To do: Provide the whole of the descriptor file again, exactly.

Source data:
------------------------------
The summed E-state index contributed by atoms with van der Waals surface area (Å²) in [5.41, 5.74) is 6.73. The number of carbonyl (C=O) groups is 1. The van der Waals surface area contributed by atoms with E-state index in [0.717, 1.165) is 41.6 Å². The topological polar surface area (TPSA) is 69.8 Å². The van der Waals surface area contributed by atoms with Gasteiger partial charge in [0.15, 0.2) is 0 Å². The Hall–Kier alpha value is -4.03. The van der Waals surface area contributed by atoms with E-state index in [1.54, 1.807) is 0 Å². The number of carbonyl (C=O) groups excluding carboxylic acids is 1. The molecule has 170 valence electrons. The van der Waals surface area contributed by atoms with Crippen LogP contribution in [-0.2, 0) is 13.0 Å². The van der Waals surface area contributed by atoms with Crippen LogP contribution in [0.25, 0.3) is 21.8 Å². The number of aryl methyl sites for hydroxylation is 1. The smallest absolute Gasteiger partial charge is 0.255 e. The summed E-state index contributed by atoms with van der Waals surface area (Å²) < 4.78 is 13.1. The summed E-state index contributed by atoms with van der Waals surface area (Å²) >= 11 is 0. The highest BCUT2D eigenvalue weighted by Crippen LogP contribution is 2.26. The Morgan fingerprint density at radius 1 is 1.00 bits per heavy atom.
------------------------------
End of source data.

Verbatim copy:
The summed E-state index contributed by atoms with van der Waals surface area (Å²) in [5.41, 5.74) is 6.73. The number of carbonyl (C=O) groups is 1. The van der Waals surface area contributed by atoms with E-state index in [0.717, 1.165) is 41.6 Å². The topological polar surface area (TPSA) is 69.8 Å². The van der Waals surface area contributed by atoms with Gasteiger partial charge in [0.15, 0.2) is 0 Å². The Hall–Kier alpha value is -4.03. The van der Waals surface area contributed by atoms with E-state index in [1.54, 1.807) is 0 Å². The number of carbonyl (C=O) groups excluding carboxylic acids is 1. The molecule has 170 valence electrons. The van der Waals surface area contributed by atoms with Crippen LogP contribution in [-0.2, 0) is 13.0 Å². The van der Waals surface area contributed by atoms with Crippen LogP contribution in [0.25, 0.3) is 21.8 Å². The number of aryl methyl sites for hydroxylation is 1. The smallest absolute Gasteiger partial charge is 0.255 e. The summed E-state index contributed by atoms with van der Waals surface area (Å²) < 4.78 is 13.1. The summed E-state index contributed by atoms with van der Waals surface area (Å²) >= 11 is 0. The highest BCUT2D eigenvalue weighted by Crippen LogP contribution is 2.26. The Morgan fingerprint density at radius 1 is 1.00 bits per heavy atom.